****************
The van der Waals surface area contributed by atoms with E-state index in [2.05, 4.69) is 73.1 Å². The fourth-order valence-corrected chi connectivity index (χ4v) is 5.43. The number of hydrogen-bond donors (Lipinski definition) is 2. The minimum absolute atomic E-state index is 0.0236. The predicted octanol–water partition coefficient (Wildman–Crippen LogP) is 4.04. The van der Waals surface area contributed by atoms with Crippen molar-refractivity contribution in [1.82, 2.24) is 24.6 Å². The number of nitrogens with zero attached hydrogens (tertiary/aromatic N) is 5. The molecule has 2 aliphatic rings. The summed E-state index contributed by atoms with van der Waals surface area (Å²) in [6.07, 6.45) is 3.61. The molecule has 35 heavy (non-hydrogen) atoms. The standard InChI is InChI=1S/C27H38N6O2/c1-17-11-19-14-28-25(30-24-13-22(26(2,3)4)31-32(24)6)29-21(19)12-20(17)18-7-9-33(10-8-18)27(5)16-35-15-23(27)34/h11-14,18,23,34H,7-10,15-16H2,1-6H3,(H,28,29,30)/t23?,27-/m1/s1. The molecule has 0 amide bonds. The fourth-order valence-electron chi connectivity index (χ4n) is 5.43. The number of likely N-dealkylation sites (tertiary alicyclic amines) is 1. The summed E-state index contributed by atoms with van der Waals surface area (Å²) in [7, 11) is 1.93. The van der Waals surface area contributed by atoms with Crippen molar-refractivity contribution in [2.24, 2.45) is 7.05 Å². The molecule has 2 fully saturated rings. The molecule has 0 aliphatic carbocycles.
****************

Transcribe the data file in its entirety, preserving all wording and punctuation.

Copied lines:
The van der Waals surface area contributed by atoms with E-state index in [2.05, 4.69) is 73.1 Å². The fourth-order valence-corrected chi connectivity index (χ4v) is 5.43. The number of hydrogen-bond donors (Lipinski definition) is 2. The minimum absolute atomic E-state index is 0.0236. The predicted octanol–water partition coefficient (Wildman–Crippen LogP) is 4.04. The van der Waals surface area contributed by atoms with Crippen molar-refractivity contribution in [1.82, 2.24) is 24.6 Å². The number of nitrogens with zero attached hydrogens (tertiary/aromatic N) is 5. The molecule has 2 aliphatic rings. The summed E-state index contributed by atoms with van der Waals surface area (Å²) in [6.07, 6.45) is 3.61. The molecule has 35 heavy (non-hydrogen) atoms. The standard InChI is InChI=1S/C27H38N6O2/c1-17-11-19-14-28-25(30-24-13-22(26(2,3)4)31-32(24)6)29-21(19)12-20(17)18-7-9-33(10-8-18)27(5)16-35-15-23(27)34/h11-14,18,23,34H,7-10,15-16H2,1-6H3,(H,28,29,30)/t23?,27-/m1/s1. The molecule has 0 amide bonds. The fourth-order valence-electron chi connectivity index (χ4n) is 5.43. The number of likely N-dealkylation sites (tertiary alicyclic amines) is 1. The summed E-state index contributed by atoms with van der Waals surface area (Å²) in [7, 11) is 1.93. The van der Waals surface area contributed by atoms with Crippen molar-refractivity contribution in [2.24, 2.45) is 7.05 Å². The molecule has 2 fully saturated rings. The molecule has 0 aliphatic carbocycles.